The American Journal of Respiratory and Critical Care Medicine has published the results of a study that examined the risk of pneumonia in elderly patients using inhaled corticosteroids (ICS) for chronic obstructive pulmonary disease (COPD).
This study was a retrospective cohort study with case control analysis conducted using health databases in Quebec, Canada. It was prompted by the recent finding in the TORCH Study, a randomised controlled study that identified a possible link between ICS and pneumonia.
This analysis found that use of ICS:
- Increased the risk of pneumonia, RR 1.70 [95% CI 1.63-1.77]
- Increased the risk of death within 30 days following pneumonia related admission, RR 1.53 [95% CI 1.30-1.80]
- At higher doses (equivalent to 1,000micrograms fluticasone) was associated with a higher risk of pneumonia 2.25 [95% CI 2.07-2.44]
The authors conclude that there is an increased risk of hospital admission for pneumonia, and of death following this, for patients with COPD using inhaled corticosteroids. They advise that this risk needs to be considered when prescribing.
Meanwhile, an accompanying editorial points out that COPD is associated with an increased risk of pneumonia and also identifies several flaws in this new analysis including the criteria used for diagnosis of pneumonia, COPD and categorisation of severity of COPD.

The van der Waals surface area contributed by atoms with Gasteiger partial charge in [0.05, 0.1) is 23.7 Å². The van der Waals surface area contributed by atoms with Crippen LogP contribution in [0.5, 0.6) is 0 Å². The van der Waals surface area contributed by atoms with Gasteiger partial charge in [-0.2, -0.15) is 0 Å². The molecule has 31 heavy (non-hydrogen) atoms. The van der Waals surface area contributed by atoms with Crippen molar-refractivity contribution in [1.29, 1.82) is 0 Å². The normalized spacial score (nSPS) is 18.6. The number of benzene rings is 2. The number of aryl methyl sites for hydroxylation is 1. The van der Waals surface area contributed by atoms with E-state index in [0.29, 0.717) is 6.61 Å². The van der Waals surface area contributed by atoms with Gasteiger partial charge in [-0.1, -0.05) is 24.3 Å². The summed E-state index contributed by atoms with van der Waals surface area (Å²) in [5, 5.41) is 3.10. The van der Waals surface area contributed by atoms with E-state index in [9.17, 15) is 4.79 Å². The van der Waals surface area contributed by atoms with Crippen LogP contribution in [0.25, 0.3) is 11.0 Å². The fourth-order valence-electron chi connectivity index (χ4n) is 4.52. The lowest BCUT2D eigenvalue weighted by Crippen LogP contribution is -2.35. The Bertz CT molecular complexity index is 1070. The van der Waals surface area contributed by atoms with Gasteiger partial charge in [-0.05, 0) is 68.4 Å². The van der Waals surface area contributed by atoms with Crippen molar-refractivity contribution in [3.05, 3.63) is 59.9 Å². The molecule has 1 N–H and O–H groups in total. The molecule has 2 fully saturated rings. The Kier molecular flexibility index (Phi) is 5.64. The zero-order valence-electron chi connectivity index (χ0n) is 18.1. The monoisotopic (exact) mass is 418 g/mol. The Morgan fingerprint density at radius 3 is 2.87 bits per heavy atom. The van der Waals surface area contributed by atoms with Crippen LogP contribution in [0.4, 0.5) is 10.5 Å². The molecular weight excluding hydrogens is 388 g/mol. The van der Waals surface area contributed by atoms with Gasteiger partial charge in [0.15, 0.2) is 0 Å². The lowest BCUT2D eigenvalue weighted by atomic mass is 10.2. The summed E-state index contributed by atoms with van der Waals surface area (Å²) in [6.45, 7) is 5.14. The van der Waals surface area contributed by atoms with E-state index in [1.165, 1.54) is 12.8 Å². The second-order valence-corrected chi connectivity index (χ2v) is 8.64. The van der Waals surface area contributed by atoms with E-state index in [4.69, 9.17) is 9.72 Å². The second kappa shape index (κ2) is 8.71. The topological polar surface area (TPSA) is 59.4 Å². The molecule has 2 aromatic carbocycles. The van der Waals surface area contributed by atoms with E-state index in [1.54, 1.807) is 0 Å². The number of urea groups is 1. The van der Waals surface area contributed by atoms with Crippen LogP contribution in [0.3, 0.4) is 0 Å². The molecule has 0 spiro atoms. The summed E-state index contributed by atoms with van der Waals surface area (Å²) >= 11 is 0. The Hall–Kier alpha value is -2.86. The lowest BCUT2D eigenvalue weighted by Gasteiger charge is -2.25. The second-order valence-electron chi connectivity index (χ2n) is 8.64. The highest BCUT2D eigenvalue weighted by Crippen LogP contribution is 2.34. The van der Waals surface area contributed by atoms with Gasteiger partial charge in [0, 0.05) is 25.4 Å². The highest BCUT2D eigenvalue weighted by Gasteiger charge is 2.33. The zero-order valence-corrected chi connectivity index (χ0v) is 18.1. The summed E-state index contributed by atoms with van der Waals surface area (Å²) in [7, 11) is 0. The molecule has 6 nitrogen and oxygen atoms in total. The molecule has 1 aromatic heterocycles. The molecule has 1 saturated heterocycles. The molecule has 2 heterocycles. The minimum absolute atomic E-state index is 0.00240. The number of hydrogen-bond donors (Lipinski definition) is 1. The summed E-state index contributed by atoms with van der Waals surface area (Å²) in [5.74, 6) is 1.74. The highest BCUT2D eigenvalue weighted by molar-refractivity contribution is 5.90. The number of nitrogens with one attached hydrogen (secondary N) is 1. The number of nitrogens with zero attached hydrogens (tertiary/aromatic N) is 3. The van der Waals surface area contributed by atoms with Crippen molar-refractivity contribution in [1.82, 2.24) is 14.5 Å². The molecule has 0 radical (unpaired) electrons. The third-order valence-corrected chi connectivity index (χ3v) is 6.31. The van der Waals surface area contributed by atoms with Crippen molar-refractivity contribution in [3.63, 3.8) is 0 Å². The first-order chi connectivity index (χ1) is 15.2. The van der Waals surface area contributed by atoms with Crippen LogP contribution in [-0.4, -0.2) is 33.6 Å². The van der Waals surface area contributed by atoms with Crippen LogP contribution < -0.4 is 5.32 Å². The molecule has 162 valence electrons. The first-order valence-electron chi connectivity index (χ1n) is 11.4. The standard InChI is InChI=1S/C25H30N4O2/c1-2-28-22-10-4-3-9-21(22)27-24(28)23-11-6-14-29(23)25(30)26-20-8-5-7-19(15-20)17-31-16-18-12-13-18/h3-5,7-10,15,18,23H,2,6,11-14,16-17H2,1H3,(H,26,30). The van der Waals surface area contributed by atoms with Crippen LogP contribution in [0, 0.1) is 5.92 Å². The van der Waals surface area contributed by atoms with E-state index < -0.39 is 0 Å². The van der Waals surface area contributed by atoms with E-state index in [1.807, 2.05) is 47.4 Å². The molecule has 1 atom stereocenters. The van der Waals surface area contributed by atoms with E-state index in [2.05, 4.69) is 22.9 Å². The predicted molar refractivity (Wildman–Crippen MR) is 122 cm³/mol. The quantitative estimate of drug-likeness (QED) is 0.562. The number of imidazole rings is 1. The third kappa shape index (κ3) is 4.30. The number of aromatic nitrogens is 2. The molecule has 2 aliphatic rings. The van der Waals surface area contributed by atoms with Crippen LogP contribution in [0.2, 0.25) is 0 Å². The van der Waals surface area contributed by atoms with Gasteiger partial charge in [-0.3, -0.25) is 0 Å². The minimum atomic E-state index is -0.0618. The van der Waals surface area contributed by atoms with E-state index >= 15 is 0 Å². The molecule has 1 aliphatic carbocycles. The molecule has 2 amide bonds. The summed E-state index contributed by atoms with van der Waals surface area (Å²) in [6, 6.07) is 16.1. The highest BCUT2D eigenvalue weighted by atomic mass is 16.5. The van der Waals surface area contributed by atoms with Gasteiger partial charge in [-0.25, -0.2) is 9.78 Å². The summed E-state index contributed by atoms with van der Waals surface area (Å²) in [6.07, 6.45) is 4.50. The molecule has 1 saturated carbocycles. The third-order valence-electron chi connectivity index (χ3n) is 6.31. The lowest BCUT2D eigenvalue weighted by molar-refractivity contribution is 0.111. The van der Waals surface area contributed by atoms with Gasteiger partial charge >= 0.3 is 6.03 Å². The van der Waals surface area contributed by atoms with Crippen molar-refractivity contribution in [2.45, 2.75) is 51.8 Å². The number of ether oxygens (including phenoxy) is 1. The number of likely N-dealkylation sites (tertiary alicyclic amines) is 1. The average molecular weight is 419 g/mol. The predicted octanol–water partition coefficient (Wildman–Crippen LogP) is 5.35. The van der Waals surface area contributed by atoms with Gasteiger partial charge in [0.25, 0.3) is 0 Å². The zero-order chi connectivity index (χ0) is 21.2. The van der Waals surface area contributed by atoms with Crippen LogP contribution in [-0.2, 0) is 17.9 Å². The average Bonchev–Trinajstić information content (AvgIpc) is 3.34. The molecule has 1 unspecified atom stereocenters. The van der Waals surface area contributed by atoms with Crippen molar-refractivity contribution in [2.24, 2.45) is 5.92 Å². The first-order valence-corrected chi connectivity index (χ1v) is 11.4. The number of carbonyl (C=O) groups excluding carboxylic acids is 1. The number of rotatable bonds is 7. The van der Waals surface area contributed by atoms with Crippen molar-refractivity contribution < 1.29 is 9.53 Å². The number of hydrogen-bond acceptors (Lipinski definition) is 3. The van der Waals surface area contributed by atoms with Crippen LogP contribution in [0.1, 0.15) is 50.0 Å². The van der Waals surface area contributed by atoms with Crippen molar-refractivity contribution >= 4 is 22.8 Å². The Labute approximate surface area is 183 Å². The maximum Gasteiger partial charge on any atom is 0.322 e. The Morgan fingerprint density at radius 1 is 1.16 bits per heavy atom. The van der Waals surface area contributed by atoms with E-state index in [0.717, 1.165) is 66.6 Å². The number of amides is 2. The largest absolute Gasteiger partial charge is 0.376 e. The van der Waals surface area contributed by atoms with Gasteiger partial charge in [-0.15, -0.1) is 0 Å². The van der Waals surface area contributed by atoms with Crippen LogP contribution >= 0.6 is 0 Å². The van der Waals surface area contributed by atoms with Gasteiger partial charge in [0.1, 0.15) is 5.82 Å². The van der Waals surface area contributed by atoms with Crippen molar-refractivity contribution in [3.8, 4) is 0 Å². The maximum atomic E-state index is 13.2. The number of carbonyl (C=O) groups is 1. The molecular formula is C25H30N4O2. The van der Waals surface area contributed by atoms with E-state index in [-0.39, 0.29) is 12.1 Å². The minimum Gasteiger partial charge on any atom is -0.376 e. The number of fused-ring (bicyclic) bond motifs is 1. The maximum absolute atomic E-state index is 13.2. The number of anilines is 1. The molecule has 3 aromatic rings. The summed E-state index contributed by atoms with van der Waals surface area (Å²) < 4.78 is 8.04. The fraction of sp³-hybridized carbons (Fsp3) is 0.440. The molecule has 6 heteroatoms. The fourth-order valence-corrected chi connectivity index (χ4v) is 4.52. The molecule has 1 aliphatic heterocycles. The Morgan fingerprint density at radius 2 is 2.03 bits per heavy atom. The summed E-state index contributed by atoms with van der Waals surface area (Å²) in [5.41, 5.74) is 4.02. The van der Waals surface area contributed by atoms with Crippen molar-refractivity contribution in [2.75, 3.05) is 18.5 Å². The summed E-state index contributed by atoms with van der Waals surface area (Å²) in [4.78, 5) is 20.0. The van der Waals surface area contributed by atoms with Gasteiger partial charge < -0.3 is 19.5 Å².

The author of the editorial concludes that, "these observations cannot simply be dismissed" however he also calls for further large studies to be conducted which make use of objective pneumonia definitions.
Action: Using ICS in COPD (in combination with long acting bronchodilators) appears to reduce exacerbations. Additional work is required to allow a fuller understanding of the risks and benefits of ICS use in COPD. In the meantime clinicians should continue to implement the NICE Guideline on COPD.
The Journal of the American Medical Association published the results of systematic review earlier this year that aimed to clarify the most appropriate daily aspirin dose for the prevention of cardiovascular disease. This study has also been the topic of an InfoPOEM and has been covered in a podcast!
In America the most commonly used doses are 81mg per day and 325mg per day. In Britain doses of 75mg per day, 150mg per day and 300mg per day are used.
This review used MEDLINE and EMBASE to identify English-language research published before February 2007 that contained either aspirin or acetylsalicylic acid and dose in the paper. The bulk of the evidence identified consisted of observational studies of secondary prevention.
Daily doses of aspirin greater than 75 to 81 mg/d were not found to enhance efficacy, but larger dosages were associated with an increased risk of bleeding events, mainly gastrointestinal in nature.
The authors conclude that, "clinical data do not support the routine, long-term use of aspirin dosages greater than 75 to 81 mg/d in the setting of cardiovascular disease prevention".
Action: Clinicians should ensure that aspirin usage for the prevention of cardiovascular disease does not routinely exceed a daily dose of 75mg.
Thanks to Andrew White, Bolton PCT for spotting this study.